Additionally, bat species may be impacted indirectly. Many plants and bats have co-evolved symbiotic relationships; bats provide both pollination and seed-dispersal services as some species feed on the plant’s fruit and flowers. Provided that bat migration and blooming fall out of sync, both plants and pollinators are threatened. In the UK, the seasons have become less predictable, resulting in many bats leaving hibernation early during warm spells and then getting caught out when the temperature drops again.
Artificial Light – As bats are nocturnal, they are strongly affected by artificial lighting. Bat responses to light are species specific; for example, the western barbastelle common pipistrelle frequently feeds around street lights, whereas the lesser horseshoe bat which tends to forage in more confined spaces are light averse. Light makes bats more vulnerable to predators during commuting, however, it may also act as a barrier to movement. Artificial lighting also affects roosting bats, it has been seen to delay and prevent the emergence of individuals from roosts.
Renewable Energy – 100,000s of bats die each year at wind energy facilities, after collision with rotating blades of turbines. Fatalities are greatest during the autumn and nights when wind speed is low. The most vulnerable bats are those that make long distance seasonal migrations.
What’s Being Done to Protect Bats?
Law and Legislation
In the UK all bat species are designated under the Wildlife and Countryside Act (1981) and Schedule 2 of the Conservation of Species and Habitat regulations (2017). It is an offence to ‘capture, kill, possess or injure a bat, damage, destroy or obstruct their breeding or resting places and/ or disturb a bat in its resting place. If caught doing any of these activities, penalties can reach £5000, and a custodial sentence for up to six months.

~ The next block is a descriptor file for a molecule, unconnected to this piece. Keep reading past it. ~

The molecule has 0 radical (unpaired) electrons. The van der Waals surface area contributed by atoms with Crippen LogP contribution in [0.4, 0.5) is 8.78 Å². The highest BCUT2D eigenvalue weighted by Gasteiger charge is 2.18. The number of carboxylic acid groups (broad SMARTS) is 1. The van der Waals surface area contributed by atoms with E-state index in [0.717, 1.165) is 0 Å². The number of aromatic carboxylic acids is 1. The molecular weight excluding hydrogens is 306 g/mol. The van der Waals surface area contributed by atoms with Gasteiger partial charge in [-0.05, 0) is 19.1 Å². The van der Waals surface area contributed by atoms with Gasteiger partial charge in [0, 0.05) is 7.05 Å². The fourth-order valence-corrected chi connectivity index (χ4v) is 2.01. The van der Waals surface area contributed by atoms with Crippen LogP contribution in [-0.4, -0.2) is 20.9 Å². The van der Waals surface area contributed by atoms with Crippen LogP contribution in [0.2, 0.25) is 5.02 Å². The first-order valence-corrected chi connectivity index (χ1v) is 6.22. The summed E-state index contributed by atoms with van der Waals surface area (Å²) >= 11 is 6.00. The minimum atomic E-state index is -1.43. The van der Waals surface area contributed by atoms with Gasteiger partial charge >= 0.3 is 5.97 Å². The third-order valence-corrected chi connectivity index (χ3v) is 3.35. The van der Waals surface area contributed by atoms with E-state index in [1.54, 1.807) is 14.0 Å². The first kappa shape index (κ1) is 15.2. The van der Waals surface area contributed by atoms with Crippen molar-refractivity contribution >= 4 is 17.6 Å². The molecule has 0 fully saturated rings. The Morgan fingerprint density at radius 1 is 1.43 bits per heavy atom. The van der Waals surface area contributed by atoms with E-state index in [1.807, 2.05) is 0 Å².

If a member of the public requires assistance, they should contact the Bat Conservation Trust Helpline.
Additionally, certain bat species have further legislation; some bats are Annex II species, such as horseshoe bats, which require the designation of Special Areas of Conservation. Some species are special Biodiversity Action Plan species, meaning they are threatened and require conservation action, e.g. horseshoe bats, brown-long eared, soprano pipistrelle and noctule.
Help to conserve bats
There are many ways in which people can help conserve bats.
Placing artificial bat houses in gardens is a good place to start, it will provide roosting opportunities for bats. Planting wildflowers, creating ponds and building log piles will help to increase the abundance of insects in gardens. It is also important that artificial light is limited in gardens around dusk. Encouraging people to get involved in local bat walks and becoming a member of a local bat group is a great way to get to know local wildlife. Additionally, getting involved with citizen science such as the Bat Conservation Trust National Monitoring Programme, will help reveal trends in populations. This can be done from a garden or local area, all that is needed is to watch for wildlife for the duration of an hour.
Bat Conservation International (2022) Bats and Wind Energy Accessed 04/04/22 https://www.batcon.org/our-work/research-and-scalable-solutions/wind-energy/
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Bat Conservation Trust (2021) Drivers of Bat Declines. https://www.bats.org.uk/news/2021/02/drivers-of-bat-declines>
Bat Conservation Trust (2022) Sunset Survey. https://www.bats.org.uk/our-work/national-bat-monitoring-programme/surveys/sunset-sunrise-survey
Bat Conservation Trust (2022) National Bat Helpline. https://www.bats.org.uk/our-work/national-bat-helpline
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Ramírez-Fráncel et al. (2021) Bats and their vital ecosystem services: a global review. Integrative zoology. 17:2-23
WWT (2022) Bats. https://www.wwt.org.uk/discover-wetlands/wetland-wildlife/bats/
Ellen Peel, Seasonal Assistant Ecologist